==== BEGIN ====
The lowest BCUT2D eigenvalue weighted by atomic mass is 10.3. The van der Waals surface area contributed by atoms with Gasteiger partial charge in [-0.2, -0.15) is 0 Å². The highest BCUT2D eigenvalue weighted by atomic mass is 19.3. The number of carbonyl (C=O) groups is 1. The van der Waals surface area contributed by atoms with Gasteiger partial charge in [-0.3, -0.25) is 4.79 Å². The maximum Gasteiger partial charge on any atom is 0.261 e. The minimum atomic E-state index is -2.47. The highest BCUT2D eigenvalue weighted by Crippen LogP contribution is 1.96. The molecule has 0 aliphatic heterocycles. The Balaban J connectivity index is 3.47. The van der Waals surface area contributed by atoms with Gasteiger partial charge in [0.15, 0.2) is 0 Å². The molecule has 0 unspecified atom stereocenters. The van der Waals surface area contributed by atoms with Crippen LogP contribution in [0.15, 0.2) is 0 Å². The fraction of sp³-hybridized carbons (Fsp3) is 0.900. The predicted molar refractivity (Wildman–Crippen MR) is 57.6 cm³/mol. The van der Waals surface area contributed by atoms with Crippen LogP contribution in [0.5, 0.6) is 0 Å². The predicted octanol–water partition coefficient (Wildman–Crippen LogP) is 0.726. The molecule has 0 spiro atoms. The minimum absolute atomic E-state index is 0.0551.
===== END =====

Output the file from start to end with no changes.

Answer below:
The lowest BCUT2D eigenvalue weighted by atomic mass is 10.3. The van der Waals surface area contributed by atoms with Gasteiger partial charge in [-0.2, -0.15) is 0 Å². The highest BCUT2D eigenvalue weighted by atomic mass is 19.3. The number of carbonyl (C=O) groups is 1. The van der Waals surface area contributed by atoms with Gasteiger partial charge in [-0.3, -0.25) is 4.79 Å². The maximum Gasteiger partial charge on any atom is 0.261 e. The minimum atomic E-state index is -2.47. The highest BCUT2D eigenvalue weighted by Crippen LogP contribution is 1.96. The molecule has 0 aliphatic heterocycles. The Balaban J connectivity index is 3.47. The van der Waals surface area contributed by atoms with Gasteiger partial charge in [0.15, 0.2) is 0 Å². The molecule has 0 unspecified atom stereocenters. The van der Waals surface area contributed by atoms with Crippen LogP contribution in [0.15, 0.2) is 0 Å². The fraction of sp³-hybridized carbons (Fsp3) is 0.900. The predicted molar refractivity (Wildman–Crippen MR) is 57.6 cm³/mol. The van der Waals surface area contributed by atoms with Crippen LogP contribution in [0.5, 0.6) is 0 Å². The predicted octanol–water partition coefficient (Wildman–Crippen LogP) is 0.726. The molecule has 0 spiro atoms. The minimum absolute atomic E-state index is 0.0551.